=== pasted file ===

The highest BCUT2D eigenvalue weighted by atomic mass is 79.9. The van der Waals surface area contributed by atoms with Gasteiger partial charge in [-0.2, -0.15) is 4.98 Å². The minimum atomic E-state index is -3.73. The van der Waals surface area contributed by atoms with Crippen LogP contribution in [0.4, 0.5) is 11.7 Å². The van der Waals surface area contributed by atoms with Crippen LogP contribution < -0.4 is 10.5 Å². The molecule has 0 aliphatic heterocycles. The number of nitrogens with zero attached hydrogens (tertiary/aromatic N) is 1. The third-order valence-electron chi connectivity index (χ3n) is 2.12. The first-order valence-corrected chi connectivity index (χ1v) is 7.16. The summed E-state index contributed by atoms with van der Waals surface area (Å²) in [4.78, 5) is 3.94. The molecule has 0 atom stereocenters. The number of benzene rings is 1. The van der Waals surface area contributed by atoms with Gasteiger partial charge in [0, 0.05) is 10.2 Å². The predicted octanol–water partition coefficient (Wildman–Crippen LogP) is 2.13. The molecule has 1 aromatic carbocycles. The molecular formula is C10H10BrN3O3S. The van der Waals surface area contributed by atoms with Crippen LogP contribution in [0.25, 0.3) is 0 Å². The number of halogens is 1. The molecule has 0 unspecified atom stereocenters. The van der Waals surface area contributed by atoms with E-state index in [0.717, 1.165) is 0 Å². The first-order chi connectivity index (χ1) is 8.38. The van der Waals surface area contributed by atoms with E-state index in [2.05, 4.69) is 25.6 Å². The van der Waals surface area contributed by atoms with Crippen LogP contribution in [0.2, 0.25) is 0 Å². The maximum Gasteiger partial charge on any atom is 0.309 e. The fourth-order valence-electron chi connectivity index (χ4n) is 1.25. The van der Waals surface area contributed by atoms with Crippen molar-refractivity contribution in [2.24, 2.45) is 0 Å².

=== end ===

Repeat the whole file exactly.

The highest BCUT2D eigenvalue weighted by atomic mass is 79.9. The van der Waals surface area contributed by atoms with Gasteiger partial charge in [-0.2, -0.15) is 4.98 Å². The minimum atomic E-state index is -3.73. The van der Waals surface area contributed by atoms with Crippen LogP contribution in [0.4, 0.5) is 11.7 Å². The van der Waals surface area contributed by atoms with Crippen LogP contribution < -0.4 is 10.5 Å². The molecule has 0 aliphatic heterocycles. The number of nitrogens with zero attached hydrogens (tertiary/aromatic N) is 1. The third-order valence-electron chi connectivity index (χ3n) is 2.12. The first-order valence-corrected chi connectivity index (χ1v) is 7.16. The summed E-state index contributed by atoms with van der Waals surface area (Å²) in [4.78, 5) is 3.94. The molecule has 0 atom stereocenters. The number of benzene rings is 1. The van der Waals surface area contributed by atoms with Gasteiger partial charge in [0, 0.05) is 10.2 Å². The predicted octanol–water partition coefficient (Wildman–Crippen LogP) is 2.13. The molecule has 1 aromatic carbocycles. The molecular formula is C10H10BrN3O3S. The van der Waals surface area contributed by atoms with Crippen LogP contribution in [0.25, 0.3) is 0 Å². The number of halogens is 1. The molecule has 0 unspecified atom stereocenters. The van der Waals surface area contributed by atoms with E-state index in [0.717, 1.165) is 0 Å². The first-order chi connectivity index (χ1) is 8.38. The van der Waals surface area contributed by atoms with E-state index in [2.05, 4.69) is 25.6 Å². The van der Waals surface area contributed by atoms with Crippen LogP contribution in [0.2, 0.25) is 0 Å². The maximum Gasteiger partial charge on any atom is 0.309 e. The fourth-order valence-electron chi connectivity index (χ4n) is 1.25. The van der Waals surface area contributed by atoms with Crippen molar-refractivity contribution in [2.24, 2.45) is 0 Å².